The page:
Entries tagged with “water shortage”.


A Facebook post shared yesterday by leading hotels in Cape Town informs tourists about the water shortage in Cape Town and surrounding towns, and reassures them that they are welcome in the Cape and can still enjoy their holiday, despite a potential Day Zero scenario.  (more…)

No matter how I am economizing my water usage, the water portion of my City of Cape Town bill seems to be increasing rather than decreasing. Three months ago my bill reflected a zero amount, and I regarded myself as Proudly Water Saving! As my water usage has decreased severely, now showering twice a week only, running the washing machine every ten days, saving all grey water for the plants and mopping and cleaning, it can only be a higher City charge that is creating an increase in my water bill! Worrying is that Day Zero is 100 days away, the date being brought forward continuously!  (more…)

On 3 September the City of Cape Town stepped up its water restrictions to the next level, announcing further severe water saving measures. Compared to the previous Level 4 B restrictions, the new Level 5 restrictions retain the daily water usage target per person at 87 liters, and step up restrictions on the commercial usage of water. Tourists to Cape Town and the province will not be turned away as a result of the drought! 

(more…)

Today Premier Helen Zille announced that the Western Cape has been declared a disaster area, given our province’s worst drought since 1904. Given that the dams supplying Cape Town collectively only have about 20% water left, one wonders what took her so long to make this declaration! The declaration is yet to be gazetted! (more…)

The festive season saw fewer holiday makers in the Cape, they stayed for a shorter period, and they spent less during their stay, say the tourism authorities, reports Fin24.   According to the Cape Argus, international tourism numbers dropped by 6 %, compared to 2008, due to the recession and due to the stronger Rand, offering lesser value for money.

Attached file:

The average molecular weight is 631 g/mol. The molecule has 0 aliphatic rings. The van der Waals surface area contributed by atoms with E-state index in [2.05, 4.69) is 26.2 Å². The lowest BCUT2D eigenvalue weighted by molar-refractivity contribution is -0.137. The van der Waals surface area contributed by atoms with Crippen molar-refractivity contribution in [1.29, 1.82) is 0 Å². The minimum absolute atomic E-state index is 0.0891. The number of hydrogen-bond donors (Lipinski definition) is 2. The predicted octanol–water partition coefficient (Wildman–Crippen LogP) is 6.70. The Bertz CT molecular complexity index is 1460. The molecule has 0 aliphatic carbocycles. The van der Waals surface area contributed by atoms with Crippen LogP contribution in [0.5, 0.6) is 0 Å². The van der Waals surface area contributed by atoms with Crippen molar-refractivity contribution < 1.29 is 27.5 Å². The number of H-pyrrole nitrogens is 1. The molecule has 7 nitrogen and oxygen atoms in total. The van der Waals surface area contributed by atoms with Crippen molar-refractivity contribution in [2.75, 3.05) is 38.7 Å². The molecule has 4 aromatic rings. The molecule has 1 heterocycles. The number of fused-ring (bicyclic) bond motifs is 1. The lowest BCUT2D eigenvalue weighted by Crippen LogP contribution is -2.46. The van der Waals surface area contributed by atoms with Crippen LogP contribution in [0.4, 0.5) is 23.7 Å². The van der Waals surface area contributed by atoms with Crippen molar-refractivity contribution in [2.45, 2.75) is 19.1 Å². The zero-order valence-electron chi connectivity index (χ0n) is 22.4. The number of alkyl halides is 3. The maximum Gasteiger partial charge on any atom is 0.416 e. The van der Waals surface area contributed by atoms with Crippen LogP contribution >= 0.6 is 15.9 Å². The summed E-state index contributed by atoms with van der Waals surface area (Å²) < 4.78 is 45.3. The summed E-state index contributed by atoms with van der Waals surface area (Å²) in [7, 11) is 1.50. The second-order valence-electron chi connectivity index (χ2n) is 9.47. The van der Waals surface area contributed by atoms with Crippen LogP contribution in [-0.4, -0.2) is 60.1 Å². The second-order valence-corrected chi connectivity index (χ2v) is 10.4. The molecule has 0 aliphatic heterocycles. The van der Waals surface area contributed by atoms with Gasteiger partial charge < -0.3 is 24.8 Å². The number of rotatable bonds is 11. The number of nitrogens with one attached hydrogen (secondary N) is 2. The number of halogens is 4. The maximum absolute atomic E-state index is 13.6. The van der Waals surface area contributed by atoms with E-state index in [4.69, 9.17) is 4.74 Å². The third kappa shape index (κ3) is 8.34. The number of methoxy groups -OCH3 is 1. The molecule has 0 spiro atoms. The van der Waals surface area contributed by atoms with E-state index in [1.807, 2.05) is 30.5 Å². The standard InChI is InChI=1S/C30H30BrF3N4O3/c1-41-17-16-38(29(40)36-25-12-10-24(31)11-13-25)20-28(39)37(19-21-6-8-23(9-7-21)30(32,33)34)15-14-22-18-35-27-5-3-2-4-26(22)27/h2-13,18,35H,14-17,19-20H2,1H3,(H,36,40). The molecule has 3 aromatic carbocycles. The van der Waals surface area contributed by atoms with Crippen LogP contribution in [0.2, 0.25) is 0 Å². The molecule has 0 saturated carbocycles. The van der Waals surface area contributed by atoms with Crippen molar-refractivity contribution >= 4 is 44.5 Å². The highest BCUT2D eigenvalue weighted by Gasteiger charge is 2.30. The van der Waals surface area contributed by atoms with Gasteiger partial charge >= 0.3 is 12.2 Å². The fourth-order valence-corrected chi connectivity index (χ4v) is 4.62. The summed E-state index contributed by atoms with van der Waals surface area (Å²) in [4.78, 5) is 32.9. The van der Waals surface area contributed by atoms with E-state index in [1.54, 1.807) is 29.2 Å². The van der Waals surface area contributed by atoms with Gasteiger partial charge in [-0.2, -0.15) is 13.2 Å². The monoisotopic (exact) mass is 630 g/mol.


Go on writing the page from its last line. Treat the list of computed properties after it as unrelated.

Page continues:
According to Cape Town Routes Unlimited CEO Calvyn Gilfillan the Garden Route was quieter, speculating that this was due to the water shortage in the area.   The bookings however were slow compared to previous years, long before the water crisis became a reality.   The Overberg (especially Hermanus) and the Cape Town city centre were quieter, while the Boland reported similar tourism numbers as last year.   The West Coast had improved visitor numbers, being a more affordable destination.

Tourists were looking for affordability, says Cape Town Tourism, and that is why 5-star hotels struggled financially as guests traded down to lower star accommodation or even to self-catering accommodation.   Fedhasa Cape reports that occupancy in 5 star hotels reduced by 10 – 20 % compared to last year, over the festive period, while 3 and 4 star hotels “did better”.

The lower number of visitors from Johannesburg was evident in Cape Town and especially Plettenberg Bay.  It is said that the Johannesburgers stayed home this festive season, to save money in order to renovate their homes, which they want to rent out for the FIFA World Cup, at which time they want to leave the country.  Even the Table Mountain Aerial Cableway Company had mainly Capetonians as visitors.

At Whale Cottage Camps Bay bookings are starting to look good from 28 January onwards, the start of the weekend on which the J & B Met takes place, and almost all of February is booked out already.  The Argus Cycle Tour in March is also good for business.

Upmarket restaurants have been reported to have also felt the pinch over the festive season, and many did not manage to fill their expensive tables for New Year’s eve, with prices as high as R 2 000 per person.

Chris von Ulmenstein, Whale Cottage Portfolio: www.whalecottage.com